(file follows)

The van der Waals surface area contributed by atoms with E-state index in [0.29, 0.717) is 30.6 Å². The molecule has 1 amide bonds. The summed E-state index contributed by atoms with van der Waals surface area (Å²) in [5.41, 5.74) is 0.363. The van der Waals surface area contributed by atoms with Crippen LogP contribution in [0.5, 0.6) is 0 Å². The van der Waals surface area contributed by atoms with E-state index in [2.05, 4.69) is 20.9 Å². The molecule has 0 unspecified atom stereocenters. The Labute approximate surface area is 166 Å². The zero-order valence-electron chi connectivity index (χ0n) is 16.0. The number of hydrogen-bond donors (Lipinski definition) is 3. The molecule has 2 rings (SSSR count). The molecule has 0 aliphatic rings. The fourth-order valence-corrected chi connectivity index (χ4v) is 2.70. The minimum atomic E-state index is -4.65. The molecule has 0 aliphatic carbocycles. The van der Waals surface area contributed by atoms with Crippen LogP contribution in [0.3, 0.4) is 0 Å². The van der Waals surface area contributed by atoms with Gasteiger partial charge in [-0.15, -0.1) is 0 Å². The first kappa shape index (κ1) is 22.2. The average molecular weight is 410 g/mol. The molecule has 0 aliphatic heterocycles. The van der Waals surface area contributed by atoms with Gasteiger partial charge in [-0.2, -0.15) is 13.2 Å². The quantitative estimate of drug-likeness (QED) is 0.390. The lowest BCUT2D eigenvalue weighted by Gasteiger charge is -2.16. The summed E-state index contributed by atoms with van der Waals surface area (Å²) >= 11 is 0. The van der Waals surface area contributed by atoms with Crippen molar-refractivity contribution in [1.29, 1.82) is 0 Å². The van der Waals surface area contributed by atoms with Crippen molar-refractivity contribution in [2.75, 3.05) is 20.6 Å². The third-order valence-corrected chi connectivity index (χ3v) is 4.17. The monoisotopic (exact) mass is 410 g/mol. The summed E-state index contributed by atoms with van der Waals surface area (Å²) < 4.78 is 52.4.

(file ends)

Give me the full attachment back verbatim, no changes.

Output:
The van der Waals surface area contributed by atoms with E-state index in [0.29, 0.717) is 30.6 Å². The molecule has 1 amide bonds. The summed E-state index contributed by atoms with van der Waals surface area (Å²) in [5.41, 5.74) is 0.363. The van der Waals surface area contributed by atoms with Crippen LogP contribution in [0.5, 0.6) is 0 Å². The van der Waals surface area contributed by atoms with E-state index in [2.05, 4.69) is 20.9 Å². The molecule has 0 unspecified atom stereocenters. The Labute approximate surface area is 166 Å². The zero-order valence-electron chi connectivity index (χ0n) is 16.0. The number of hydrogen-bond donors (Lipinski definition) is 3. The molecule has 2 rings (SSSR count). The molecule has 0 aliphatic rings. The fourth-order valence-corrected chi connectivity index (χ4v) is 2.70. The minimum atomic E-state index is -4.65. The molecule has 0 aliphatic carbocycles. The van der Waals surface area contributed by atoms with Crippen LogP contribution in [0.3, 0.4) is 0 Å². The van der Waals surface area contributed by atoms with Gasteiger partial charge in [-0.15, -0.1) is 0 Å². The first kappa shape index (κ1) is 22.2. The average molecular weight is 410 g/mol. The molecule has 0 aliphatic heterocycles. The van der Waals surface area contributed by atoms with Gasteiger partial charge in [-0.2, -0.15) is 13.2 Å². The quantitative estimate of drug-likeness (QED) is 0.390. The lowest BCUT2D eigenvalue weighted by Gasteiger charge is -2.16. The summed E-state index contributed by atoms with van der Waals surface area (Å²) >= 11 is 0. The van der Waals surface area contributed by atoms with Crippen molar-refractivity contribution in [1.29, 1.82) is 0 Å². The van der Waals surface area contributed by atoms with Crippen molar-refractivity contribution in [2.75, 3.05) is 20.6 Å². The third-order valence-corrected chi connectivity index (χ3v) is 4.17. The monoisotopic (exact) mass is 410 g/mol. The summed E-state index contributed by atoms with van der Waals surface area (Å²) < 4.78 is 52.4.